PLOS ONE2013-11-17 1:16 AM

Forever Love: The Hitherto Earliest Record of Copulating Insects from the Middle Jurassic of China

Abstract
Background
Mating behaviors have been widely studied for extant insects. However, cases of mating individuals are particularly rare in the fossil record of insects, and most of them involved preservation in amber while only in rare cases found in compression fossils. This considerably limits our knowledge of mating position and genitalia orientation during the Mesozoic, and hinders our understanding of the evolution of mating behaviors in this major component of modern ecosystems.

Principal Finding
Here we report a pair of copulating froghoppers, Anthoscytina perpetua sp. nov., referable to the Procercopidae, from the Middle Jurassic of northeastern China. They exhibit belly-to-belly mating position as preserved, with male's aedeagus inserting into the female's bursa copulatrix. Abdominal segments 8 to 9 of male are disarticulated suggesting these segments were twisted and flexed during mating. Due to potential taphonomic effect, we cannot rule out that they might have taken side-by-side position, as in extant froghoppers. Genitalia of male and female, based on paratypes, show symmetric structures.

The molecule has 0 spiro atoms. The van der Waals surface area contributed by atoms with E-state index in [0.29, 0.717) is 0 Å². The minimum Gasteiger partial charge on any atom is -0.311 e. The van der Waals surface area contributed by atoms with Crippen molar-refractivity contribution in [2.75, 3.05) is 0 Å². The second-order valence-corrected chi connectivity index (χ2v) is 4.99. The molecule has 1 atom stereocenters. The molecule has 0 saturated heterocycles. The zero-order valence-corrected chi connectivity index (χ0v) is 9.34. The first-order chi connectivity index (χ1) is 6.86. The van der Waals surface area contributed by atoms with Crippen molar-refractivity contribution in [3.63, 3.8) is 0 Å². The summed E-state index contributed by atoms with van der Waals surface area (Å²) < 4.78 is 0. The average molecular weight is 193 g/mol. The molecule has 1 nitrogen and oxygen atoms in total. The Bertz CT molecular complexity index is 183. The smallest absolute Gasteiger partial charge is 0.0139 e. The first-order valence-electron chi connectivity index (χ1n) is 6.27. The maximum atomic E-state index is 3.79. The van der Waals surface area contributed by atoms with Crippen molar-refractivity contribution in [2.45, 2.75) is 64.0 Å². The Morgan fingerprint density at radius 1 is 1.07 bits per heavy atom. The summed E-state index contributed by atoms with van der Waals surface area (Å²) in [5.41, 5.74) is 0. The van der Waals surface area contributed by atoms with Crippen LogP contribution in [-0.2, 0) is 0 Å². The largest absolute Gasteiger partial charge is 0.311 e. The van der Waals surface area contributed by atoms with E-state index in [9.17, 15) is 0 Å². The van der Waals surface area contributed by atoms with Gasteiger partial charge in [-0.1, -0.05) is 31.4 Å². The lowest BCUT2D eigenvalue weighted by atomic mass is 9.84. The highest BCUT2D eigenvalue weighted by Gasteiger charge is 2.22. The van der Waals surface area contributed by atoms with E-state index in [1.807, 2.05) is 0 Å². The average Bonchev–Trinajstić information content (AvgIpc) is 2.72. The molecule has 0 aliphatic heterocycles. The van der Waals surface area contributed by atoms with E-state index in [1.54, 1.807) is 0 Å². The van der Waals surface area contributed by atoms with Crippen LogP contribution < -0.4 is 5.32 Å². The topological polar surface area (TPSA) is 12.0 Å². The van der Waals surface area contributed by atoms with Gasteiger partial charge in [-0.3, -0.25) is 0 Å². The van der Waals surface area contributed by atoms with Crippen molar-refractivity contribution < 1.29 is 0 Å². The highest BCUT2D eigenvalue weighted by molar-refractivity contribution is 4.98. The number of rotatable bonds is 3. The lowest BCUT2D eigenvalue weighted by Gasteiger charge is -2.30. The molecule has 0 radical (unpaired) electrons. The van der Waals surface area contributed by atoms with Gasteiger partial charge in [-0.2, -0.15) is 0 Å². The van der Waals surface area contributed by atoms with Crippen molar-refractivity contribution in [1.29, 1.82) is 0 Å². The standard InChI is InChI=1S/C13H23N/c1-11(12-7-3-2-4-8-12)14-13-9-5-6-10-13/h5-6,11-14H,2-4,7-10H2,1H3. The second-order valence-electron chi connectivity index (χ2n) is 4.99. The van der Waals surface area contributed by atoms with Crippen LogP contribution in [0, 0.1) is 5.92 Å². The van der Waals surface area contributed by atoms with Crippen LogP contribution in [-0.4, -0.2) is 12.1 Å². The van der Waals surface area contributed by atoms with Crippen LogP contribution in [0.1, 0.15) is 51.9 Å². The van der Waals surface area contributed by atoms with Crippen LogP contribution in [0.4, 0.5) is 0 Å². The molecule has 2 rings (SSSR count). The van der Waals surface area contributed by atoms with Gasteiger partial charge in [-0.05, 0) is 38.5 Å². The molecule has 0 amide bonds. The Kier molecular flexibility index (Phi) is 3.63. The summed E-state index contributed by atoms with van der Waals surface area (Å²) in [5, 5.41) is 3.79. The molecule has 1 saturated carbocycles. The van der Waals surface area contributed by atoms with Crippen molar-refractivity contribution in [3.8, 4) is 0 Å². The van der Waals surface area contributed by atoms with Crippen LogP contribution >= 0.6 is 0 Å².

Conclusions/Significance
Our findings, consistent with those of extant froghoppers, indicate froghoppers' genitalic symmetry and mating position have remained static for over 165 million years.

KEYWORDS

SHARE & LIKE

COMMENTS

ABOUT THE AUTHOR

PLOS ONE

0 Following 5 Fans 0 Projects 90 Articles

SIMILAR ARTICLES

AbstractAgencies that fund scientific research must choose: is it more effective to give large grants to a few elite researchers, or small grants to ma

Read More

Abstract The role of genetically modified (GM) crops for food security is the subject of public controversy. GM crops could contribute to food product

Read More

Abstract 论文摘要 Background Combination antiretroviral therapy (ART) has significantly increased survival among HIV-positive adults in the United State

Read More

AbstractThe U.S. National Institutes of Health (NIH) budget expansion from 1998 through 2003 increased demand for biomedical research, raising relative

Read More

Abstract Kawaii (a Japanese word meaning “cute”) things are popular because they produce positive feelings. However, their effect on behavior remains

Read More